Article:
Next on the agenda was the second keynote of the conference by Prof Amita Baviskar of the Institute of Economic Growth in Delhi, India. Amita’s talk was entitled ‘Commodity Fictions: The Lives of Nature in Liberalized India’. She started by making the important point that capitalism shouldn’t be attributed more power than it deserves. Yes, she made clear that rapid neoliberal development had a negative impact on social equality and the environment, but also that people stand up against these developments and resist all types of dispossession. I believe everyone was truly inspired by Amita’s great talk.

After these stimulating sessions, it was time for the fieldtrip to the Oostvaardersplassen. To get us all prepared, Jamie Lorimer and Clemens Driessen (both of King’s college London) introduced the history and some of the current debates around the site. They also did so on a very instructive and beautiful website.

There, they write: ‘Half an hour’s drive from Amsterdam, in the middle of the densely populated and intensively farmed Netherlands, white tailed eagles breed and herds of wild horses and cows roam in one of Europe’s most intriguing nature reserves.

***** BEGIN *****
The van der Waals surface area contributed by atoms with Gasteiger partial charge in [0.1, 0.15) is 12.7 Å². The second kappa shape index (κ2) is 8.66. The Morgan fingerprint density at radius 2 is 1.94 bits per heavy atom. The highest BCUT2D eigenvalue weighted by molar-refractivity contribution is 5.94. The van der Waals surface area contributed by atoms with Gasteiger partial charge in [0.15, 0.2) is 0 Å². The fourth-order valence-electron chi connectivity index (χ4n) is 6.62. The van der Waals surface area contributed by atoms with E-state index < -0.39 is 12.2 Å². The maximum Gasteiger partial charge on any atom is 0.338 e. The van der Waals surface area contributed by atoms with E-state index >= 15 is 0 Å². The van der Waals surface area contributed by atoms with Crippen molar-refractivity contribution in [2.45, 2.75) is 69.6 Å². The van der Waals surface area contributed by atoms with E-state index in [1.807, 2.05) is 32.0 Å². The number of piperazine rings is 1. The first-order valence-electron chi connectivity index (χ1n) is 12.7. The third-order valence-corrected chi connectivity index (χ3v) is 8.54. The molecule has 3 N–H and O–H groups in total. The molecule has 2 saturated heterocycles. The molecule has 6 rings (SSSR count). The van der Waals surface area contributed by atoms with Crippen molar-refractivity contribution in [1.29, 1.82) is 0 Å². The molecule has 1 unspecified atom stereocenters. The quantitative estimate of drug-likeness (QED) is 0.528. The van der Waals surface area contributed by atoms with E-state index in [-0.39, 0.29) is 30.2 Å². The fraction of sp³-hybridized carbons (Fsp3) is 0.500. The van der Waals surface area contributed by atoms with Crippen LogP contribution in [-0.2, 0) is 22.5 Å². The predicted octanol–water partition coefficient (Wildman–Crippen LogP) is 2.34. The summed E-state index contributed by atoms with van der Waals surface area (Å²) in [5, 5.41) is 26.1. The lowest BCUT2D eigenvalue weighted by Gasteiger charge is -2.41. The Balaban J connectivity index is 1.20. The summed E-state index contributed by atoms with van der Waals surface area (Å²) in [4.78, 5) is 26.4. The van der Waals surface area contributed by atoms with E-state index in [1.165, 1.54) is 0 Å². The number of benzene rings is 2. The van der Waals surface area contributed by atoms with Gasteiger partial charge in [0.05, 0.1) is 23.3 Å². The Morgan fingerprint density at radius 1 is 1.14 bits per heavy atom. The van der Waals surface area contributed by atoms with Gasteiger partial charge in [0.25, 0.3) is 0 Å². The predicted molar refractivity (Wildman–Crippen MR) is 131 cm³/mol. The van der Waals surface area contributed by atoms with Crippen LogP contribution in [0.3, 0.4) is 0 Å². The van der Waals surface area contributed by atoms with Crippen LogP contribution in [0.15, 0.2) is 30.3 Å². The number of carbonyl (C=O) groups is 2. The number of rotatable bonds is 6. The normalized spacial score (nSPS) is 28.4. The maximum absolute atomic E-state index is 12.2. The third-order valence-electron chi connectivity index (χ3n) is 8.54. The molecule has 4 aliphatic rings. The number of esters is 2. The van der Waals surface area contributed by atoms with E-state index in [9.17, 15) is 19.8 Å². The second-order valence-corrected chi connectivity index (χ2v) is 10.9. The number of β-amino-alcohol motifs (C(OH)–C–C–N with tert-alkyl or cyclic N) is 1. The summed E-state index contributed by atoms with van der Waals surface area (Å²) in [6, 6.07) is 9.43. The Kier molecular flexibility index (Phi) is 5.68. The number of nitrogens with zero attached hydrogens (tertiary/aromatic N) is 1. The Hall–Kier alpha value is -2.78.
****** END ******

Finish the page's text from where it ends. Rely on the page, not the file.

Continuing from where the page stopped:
Welcome to the Oostvaardersplassen, which the German periodical ‘Der Spiegel’ designated as the ‘Serengeti behind the dikes. This piece of land was reclaimed in 1968 and projected to be a site for heavy industry. It was never developed and, inadvertently, a unique wetland emerged. Rare birds have even adapted their transglobal migration routes. At the beginning of the 1980s, Dutch governmental nature managers decided to introduce herds of large herbivores to maintain the open and dynamic character of this breeding ground by recreating the primordial landscape of northwestern Europe.’